I will sing a new song. As difficult as it is I must learn the new song that is capable of meeting the new need. I must fashion new words born of all the new growth of my life, my mind and spirit. I must prepare for new melodies that have never been mine before, that all that is within me may lift my voice unto God. How I love the old familiarity of the wearied melody—how I shrink from the harsh discord of the new untried harmonies. Teach me. My Father, that I might learn with the abandonment and enthusiasm of Jesus, the fresh new accent, the untried melody, to meet the need of the untried morrow. Thus, I may rejoice with each new day and delight my spirit in each fresh unfolding. I will sing, this day, a new song unto Thee, O God.”[2]

 

This joy can be had and how we handle trials is where the joy is found.  Just because we have Christ in our lives doesn’t mean that we can somehow circumnavigate trials in our lives.  However, what James is trying to help the believer to understand is that these trials and how we handle trials lead to the ability to be an immovable force in this world.  God wants us to have this strength that can only be found in God that helps us go through trials.  Even the 2nd letter to the church at Corinth helps with this reality.  2 Corinthians 4:16-18 says this, “So we aren’t depressed. But even if our bodies are breaking down on the outside, the person that we are on the inside is being renewed every day. 17 Our temporary minor problems are producing an eternal stockpile of glory for us that is beyond all comparison. 18 We don’t focus on the things that can be seen but on the things that can’t be seen. The things that can be seen don’t last, but the things that can’t be seen are eternal.” 


Like James is encouraging the believer to do is focus on the joy of knowing that we can withstand things that come against us, not that they go away, but that we can withstand them and consider it all joy. This truly becomes a testimony of our faith when we can endure through something in our life.  It is showing others that our faith in Christ is bigger than our affliction. My mother passed away in 2011.  She had cancer and she knew that her life was coming to an end.  I wanted her healed and so did the rest of the family but in the end she knew her life was short.  One of the biggest things I experienced with her was her faith in the end and the joy she had praying for others instead of us praying for her.  The UMC pastor that came to see her almost every day was prayed for by my mother rather than him praying for her. How we walk through our own “hells” in life shows to others just how big our God truly is.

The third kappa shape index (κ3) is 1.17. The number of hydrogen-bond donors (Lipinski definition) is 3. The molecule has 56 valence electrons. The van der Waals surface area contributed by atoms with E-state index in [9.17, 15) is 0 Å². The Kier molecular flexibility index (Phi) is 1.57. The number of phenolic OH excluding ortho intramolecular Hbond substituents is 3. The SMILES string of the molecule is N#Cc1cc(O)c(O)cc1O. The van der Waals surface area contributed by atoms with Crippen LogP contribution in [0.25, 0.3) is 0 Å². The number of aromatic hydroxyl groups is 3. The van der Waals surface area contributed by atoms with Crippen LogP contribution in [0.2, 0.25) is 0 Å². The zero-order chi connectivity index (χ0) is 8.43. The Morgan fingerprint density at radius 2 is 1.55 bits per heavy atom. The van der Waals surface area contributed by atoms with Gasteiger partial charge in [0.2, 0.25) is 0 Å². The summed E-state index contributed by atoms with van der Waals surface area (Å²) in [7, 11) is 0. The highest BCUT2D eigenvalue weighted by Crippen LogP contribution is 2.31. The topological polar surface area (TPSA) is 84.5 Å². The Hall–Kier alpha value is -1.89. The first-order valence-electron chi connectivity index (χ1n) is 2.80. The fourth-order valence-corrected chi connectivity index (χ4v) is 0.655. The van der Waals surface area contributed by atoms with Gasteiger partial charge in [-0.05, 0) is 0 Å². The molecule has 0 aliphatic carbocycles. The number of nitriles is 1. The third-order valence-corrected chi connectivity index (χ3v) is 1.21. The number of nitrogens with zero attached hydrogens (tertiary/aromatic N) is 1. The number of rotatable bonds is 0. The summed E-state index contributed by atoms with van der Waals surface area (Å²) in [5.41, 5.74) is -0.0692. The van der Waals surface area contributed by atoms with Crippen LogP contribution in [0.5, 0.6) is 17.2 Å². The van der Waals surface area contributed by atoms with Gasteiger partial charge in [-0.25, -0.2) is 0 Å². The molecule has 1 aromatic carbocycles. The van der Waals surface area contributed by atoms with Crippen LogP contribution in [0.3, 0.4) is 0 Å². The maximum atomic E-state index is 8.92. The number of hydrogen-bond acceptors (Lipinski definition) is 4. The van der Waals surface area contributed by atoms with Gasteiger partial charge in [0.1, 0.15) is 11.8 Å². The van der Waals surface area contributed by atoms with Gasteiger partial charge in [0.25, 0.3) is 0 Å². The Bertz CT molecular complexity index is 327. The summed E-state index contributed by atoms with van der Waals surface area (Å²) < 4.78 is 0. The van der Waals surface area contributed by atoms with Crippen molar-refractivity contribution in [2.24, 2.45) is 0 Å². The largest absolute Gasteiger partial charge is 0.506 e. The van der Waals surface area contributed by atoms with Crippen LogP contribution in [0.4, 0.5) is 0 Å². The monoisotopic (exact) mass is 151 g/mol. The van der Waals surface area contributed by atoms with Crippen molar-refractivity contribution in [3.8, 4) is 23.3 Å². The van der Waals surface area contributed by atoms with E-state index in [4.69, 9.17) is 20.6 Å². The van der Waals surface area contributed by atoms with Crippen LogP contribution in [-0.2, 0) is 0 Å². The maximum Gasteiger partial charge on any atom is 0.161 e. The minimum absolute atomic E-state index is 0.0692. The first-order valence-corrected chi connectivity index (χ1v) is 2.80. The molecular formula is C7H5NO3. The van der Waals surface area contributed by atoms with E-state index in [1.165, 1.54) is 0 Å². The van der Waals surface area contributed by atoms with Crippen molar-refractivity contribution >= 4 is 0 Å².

I understand that it is hard to understand some of the situations we go through.  James says that we don’t understand, ask.  Verse five and six says this, “But anyone who needs wisdom should ask God, whose very nature is to give to everyone without a second thought, without keeping score. Wisdom will certainly be given to those who ask. 6 Whoever asks shouldn’t hesitate. They should ask in faith, without doubting.”  God is not up there going well I am sorry about that, good luck, my bad, no we have a loving, caring, understanding God that wants to journey through it with us.  Again, it may not go away, but allowing God to journey with us and how we handle situations can truly bring a joy that is beyond all measure.


How are you handling your life situations?  What kind of things are you faced with right now that you need answers to?  Can I encourage you?  Allow God to walk with you through this, ask God for wisdom and clarity as you journey down this road no matter what it is, and lastly let the joy that rises in you become a testimony to all those around of just who Christ is in you. Amen!


[1]                Common English Bible

[2]        Thurman, Howard. Meditations of the Heart. Beacon Press, 1981, 207.